One Man's Madness / Part 15
In the weeks that followed, Georgie and Hazel’s lives got busier and had less time for trips to the estate. Happily, Shuwop had generously gifted us his old car, so I was free to take the Galaxy and occasionally make forays on my own. In the evenings of solitude, sat by my fires, I found myself quietly reconnecting with the land. Familiar sensations and re-emerging memories would visit me as I contemplated the crackling flames and watched the rising sparks lift up into the starry sky.
At one point my friend Nick brought his 26 foot motorhome along. He was a retired accountant, but he’d been a truck driver in his earlier career and, after a careful study of the gate and the narrow country road, reckoned he’d have to back his vehicle in. This he did with great aplomb, as I assumed the traffic pacification role on the blind curve. After some tense moments, he was in and backing up to the arts workshop.
Up to that point I’d been cold snacking on location, but, once parked up, Nick invited me in to his centrally heated home and cooked up a storm. Afterwards we had brandy coffees and jammed on the guitars. It was stone dark and freezing cold when I at last stepped out to head over to my place. No central heating in my caravan but I put a kettle full of water on the gas cooker. I figured I could periodically reheat and leave the full kettle to take the edge off the cold during the night. I stepped out again into the crisp night to relieve myself, only to find, on my return, that the gas had run out! Shivering like a winter leaf, I doubled up the sleeping bags and spent a long and fitful night thinking about Nick’s comfy 26 footer.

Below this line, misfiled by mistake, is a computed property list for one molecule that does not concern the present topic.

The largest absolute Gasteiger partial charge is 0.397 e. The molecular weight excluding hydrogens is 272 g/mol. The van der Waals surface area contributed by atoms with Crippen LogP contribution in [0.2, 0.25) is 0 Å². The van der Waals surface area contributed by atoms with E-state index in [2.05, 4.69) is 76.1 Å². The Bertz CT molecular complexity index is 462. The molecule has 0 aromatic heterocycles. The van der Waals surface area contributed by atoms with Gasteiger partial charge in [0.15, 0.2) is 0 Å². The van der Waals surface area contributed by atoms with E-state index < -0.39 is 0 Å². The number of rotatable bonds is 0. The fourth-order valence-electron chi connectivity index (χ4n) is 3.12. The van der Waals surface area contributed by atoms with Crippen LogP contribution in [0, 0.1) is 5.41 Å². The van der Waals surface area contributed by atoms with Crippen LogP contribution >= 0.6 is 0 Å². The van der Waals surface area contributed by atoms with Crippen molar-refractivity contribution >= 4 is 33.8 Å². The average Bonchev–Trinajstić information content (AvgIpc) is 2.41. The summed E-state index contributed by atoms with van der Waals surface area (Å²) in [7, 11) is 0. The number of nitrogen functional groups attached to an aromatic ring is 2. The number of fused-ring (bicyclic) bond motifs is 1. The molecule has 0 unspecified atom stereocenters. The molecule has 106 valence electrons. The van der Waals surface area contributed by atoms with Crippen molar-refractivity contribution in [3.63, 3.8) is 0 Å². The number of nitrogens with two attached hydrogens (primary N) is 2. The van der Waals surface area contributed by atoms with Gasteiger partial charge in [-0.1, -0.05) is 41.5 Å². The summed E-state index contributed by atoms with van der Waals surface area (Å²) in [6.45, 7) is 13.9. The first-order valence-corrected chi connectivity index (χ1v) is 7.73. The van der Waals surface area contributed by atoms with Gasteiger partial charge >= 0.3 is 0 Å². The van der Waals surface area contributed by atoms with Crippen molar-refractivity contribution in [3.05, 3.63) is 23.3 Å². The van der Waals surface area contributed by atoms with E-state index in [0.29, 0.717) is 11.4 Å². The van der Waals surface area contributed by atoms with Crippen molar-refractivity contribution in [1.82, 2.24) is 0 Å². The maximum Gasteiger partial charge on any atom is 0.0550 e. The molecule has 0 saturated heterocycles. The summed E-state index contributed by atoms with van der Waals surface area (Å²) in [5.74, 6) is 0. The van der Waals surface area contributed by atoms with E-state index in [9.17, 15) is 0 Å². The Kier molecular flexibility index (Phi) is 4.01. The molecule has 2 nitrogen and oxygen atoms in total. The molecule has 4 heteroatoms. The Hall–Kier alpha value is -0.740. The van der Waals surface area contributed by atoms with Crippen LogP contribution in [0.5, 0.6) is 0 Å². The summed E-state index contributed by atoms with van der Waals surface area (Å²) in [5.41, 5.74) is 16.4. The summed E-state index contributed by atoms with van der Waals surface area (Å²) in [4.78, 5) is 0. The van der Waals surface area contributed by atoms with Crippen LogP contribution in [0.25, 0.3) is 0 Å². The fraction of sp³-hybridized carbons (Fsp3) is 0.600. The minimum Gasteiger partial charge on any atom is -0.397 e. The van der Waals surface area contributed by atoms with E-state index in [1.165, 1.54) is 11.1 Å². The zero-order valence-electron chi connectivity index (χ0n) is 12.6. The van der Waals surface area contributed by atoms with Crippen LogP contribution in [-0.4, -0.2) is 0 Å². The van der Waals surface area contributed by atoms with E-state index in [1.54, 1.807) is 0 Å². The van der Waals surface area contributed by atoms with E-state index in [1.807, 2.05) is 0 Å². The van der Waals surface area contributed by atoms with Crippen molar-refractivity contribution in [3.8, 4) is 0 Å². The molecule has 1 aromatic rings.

In the morning there was a heavy white frost everywhere. And all the water in the metal trough outside had frozen solid. Nick emerged from his palace and, without a care in the world, wished me a jolly “Good morning”. Fortunately he had coffee and toast on the go so I was able to recover body temperature.
Nick has always been a stalwart support in my various nonsensical endeavours. This time was no different. He’d even brought along his own toolage and we had a joyous, manly day doing heroic work with saws and ropes and pulleys and other essentials.
- One Man's Madness / Part 16
The continuing saga of one man’s 60 year love affair with 2.5 acres of Essex countryside.
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